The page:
in response to what they say. Then it comes through again when she says how she disagrees with their ideas and believes "congenial work... would do me good," yet she has the same attitude of "what is one to do?" In a little way, she is starting to find her voice by doing something that is pretty much unheard of at this time, she defies what John and her brother say and writes "in spite of them." She states how "it DOES exhaust me a good deal" but, this is due to her having to be sneaky. The writing itself sets her free and opens her mind.
There is also the fact that she has a dissolute feeling when she knows the people that she mailed the letters to will read them. Yet one could make the argument that Miss. Strangeworth is not evil but simply has Obsessive-Compulsive Disorder (OCD). OCD is where she must have everything perfect, “She found doing things exactly right” (Jackson 210). This would cause her to see the imperfections within people but not herself and cause her to think that she had to be better than anyone else.
She feels uncomfortable around people she does not know. Instead of attending event more often and trying to get over her shyness, she stopped attending events because it something she can not change. This is an example of learned helplessness. There were thing that she could have done to try and get over her shyness, but she chose to give in to it. Expert interview: She believes is shyness is her major problem in life then she is lucky.
A reader might analyze this action to be symbolic of this character trying to regain any sanity she had left. John returned home and broke the bedroom door down. When John entered the room, he discovered the disheveled room and spotted his wife crawling on the floor. She looked him in his eyes and said, “I’ve got out at last…you can’t put me back”. John fainted.
She reflects her feelings of imprisonment by her husband, onto how she interprets the wallpaper. While she continues to find meaning in it, she becomes more and more insane. Eventually, Jane starts to feel as if the wallpaper is watching her. While she starts to decode it, she discovers a woman trapped in the bars of the pattern. The woman stuck in the wallpaper does circles and is sometimes able to crawl out through the window.
She eventually becomes so absorbed by the wallpaper that she sees a woman trapped inside of it and then tries to free her by peeling off the wallpaper. Once she peels off the wallpaper to free the women her husband returns and faints at the sight of her circling the room which she continues to do despite having to crawl over his slumped body. Context can be described as "The part of a text or statement that surrounds a Page 2 particular word or passage and determines its meaning." Which in this case is extremely important for
The short story is effective to the readers in that it is able to show the repercussions of unbalanced power on one in marriage by the topics of dominance, ignorance, and control. However because the story is written in the first person's point of view, the narrator of "The Yellow Wallpaper" may be seen as an unreliable source. With more voices in the story and having read more books on the topic of gender stratification, the readers might get a sense that marriage in the 1800's was actually not as depressing and unfair for women as the story portrays it was through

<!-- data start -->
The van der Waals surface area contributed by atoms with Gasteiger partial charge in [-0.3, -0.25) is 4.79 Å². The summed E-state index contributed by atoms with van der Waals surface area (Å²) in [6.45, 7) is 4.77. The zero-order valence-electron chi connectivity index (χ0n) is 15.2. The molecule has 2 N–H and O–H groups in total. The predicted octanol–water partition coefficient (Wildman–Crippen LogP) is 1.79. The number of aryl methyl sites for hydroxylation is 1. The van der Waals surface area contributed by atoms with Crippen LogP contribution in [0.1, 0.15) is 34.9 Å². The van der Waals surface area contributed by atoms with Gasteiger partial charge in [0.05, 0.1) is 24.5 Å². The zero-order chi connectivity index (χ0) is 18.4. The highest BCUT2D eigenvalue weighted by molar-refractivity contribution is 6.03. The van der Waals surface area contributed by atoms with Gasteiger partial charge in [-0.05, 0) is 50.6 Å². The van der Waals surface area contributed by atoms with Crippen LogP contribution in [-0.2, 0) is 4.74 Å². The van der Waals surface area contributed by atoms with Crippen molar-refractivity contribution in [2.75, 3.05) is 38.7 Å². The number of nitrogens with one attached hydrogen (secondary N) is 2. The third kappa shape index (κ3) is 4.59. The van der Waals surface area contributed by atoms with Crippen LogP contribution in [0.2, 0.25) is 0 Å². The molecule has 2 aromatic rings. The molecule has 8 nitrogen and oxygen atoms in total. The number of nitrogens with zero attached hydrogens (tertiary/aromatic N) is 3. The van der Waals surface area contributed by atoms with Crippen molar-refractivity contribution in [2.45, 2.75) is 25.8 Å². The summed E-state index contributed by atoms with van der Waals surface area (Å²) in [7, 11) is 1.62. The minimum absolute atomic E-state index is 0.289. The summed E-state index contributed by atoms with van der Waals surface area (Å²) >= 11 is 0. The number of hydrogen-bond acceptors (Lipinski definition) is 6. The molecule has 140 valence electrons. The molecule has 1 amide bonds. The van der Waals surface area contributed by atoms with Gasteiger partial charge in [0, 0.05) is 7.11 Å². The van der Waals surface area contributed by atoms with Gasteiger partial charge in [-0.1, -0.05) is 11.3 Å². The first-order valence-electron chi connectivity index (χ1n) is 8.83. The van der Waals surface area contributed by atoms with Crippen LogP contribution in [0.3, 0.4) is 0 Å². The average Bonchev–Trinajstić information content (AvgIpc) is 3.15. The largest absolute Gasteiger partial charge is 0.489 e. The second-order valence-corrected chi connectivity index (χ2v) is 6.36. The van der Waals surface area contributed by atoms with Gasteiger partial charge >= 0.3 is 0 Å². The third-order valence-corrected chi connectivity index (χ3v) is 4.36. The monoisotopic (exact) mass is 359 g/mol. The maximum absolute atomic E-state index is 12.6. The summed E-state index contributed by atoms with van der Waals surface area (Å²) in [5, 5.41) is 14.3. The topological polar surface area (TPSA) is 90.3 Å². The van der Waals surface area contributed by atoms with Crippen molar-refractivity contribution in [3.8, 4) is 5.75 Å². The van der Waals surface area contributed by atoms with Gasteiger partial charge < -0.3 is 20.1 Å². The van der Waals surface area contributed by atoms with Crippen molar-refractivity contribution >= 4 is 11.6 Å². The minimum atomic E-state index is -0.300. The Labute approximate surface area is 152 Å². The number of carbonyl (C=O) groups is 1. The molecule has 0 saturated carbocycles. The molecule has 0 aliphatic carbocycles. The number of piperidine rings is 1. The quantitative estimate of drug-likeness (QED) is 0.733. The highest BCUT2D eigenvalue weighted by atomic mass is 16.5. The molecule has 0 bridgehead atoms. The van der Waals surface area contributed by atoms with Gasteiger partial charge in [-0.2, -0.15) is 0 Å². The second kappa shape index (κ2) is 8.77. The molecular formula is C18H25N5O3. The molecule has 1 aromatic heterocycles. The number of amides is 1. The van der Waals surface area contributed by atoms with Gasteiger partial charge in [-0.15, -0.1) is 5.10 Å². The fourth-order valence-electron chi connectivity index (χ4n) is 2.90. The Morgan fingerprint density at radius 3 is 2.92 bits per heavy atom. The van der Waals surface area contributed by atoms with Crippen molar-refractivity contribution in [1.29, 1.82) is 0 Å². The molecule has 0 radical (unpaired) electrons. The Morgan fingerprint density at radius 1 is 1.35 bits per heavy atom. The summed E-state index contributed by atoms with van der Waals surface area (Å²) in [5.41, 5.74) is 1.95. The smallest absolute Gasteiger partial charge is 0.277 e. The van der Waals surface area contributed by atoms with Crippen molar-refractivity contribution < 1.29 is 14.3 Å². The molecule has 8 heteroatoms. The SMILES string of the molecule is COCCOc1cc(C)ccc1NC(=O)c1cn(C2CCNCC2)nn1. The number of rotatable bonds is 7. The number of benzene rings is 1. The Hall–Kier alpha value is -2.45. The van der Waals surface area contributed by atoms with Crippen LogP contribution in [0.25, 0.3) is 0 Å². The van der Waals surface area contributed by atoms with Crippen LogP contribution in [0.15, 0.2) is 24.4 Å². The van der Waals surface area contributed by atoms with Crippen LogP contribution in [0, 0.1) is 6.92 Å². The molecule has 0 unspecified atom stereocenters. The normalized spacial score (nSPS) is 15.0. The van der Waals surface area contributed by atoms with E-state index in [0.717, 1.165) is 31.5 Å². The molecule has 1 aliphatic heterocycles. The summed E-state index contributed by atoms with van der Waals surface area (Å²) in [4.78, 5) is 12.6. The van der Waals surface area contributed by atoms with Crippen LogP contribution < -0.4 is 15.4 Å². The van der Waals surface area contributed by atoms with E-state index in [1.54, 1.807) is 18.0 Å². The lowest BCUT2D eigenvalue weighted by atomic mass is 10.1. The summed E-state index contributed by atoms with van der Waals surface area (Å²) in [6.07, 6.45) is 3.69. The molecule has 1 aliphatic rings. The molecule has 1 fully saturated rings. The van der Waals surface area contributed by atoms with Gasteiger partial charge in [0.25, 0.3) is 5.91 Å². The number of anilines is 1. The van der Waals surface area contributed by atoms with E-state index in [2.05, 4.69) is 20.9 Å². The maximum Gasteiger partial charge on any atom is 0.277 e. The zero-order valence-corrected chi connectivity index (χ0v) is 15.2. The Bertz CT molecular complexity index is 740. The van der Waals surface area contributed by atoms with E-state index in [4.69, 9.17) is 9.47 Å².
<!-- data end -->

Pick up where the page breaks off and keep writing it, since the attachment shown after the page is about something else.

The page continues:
In The Yellow Wallpaper, the more the protagonist looks at the wallpaper, the more she realizes her submissiveness of the womankind and how she tries to find their freedom along with hers, is nicely depicted through her mental struggle. “The front pattern does move --and no wonder! The woman behind shakes it! Sometimes I think there are a great many women behind, and sometimes only one, and she crawls around fast, and her crawling shakes it all over” (Gilman 7), conveys how the narrator gradually becomes more powerful understanding her position and it further confirms her struggle against “front pattern” of male dominance. She starts pulling off the wallpaper as she wants to free the trapped woman and this depicts how capable she is to fight against her own suppression as well.
Later on in the story the images start to become clearer she says “it is like a woman stooping down and creeping about behind that pattern” (Gilman 614). Towards the end of the story she says, “sometimes I think there are a great many of women behind, and sometimes only one, and she crawls around fast and her crawling shakes it all over” (Gilman 616). This could symbolize that at first when she sees just eyes in the wallpaper. She believes that people are watching her in the situation of not being able to be her own person and do what she wants to do instead of being told; then she realizes that she not the only woman in that situation, yet most of the time she feels alone and that no one is there to help her out. Gretchen Greene points out Gilman’s own life by stating this, “Specifically, Gilman and the narrator are trying to escape the function society has
Women did not escape torture and punishment during this violent era - Anne Askew was put to the rack for her religious beliefs, and subsequently died, during the reign of Elizabeth's father King Henry VIII.” (William Shakespeare info) This shows that all classes were punished for their crimes, not just the lower class. The nobility could not escape punishment, however they are automatically exempt from torture but other courtiers were not. In Romeo and Juliet, violence is portrayed as universal. To portray the image of violence in the characters, Shakespeare has the Prince recite a monologue to the fighters… “...You men, you beasts, that quench the fire of your pernicious rage with purple fountains issuing from your veins, on pain of torture, from those bloody hands throw your distempered weapons to the ground and hear the sentence of your moved prince. three civil brawls, bred of an airy word, by thee, old Capulet, and Montague,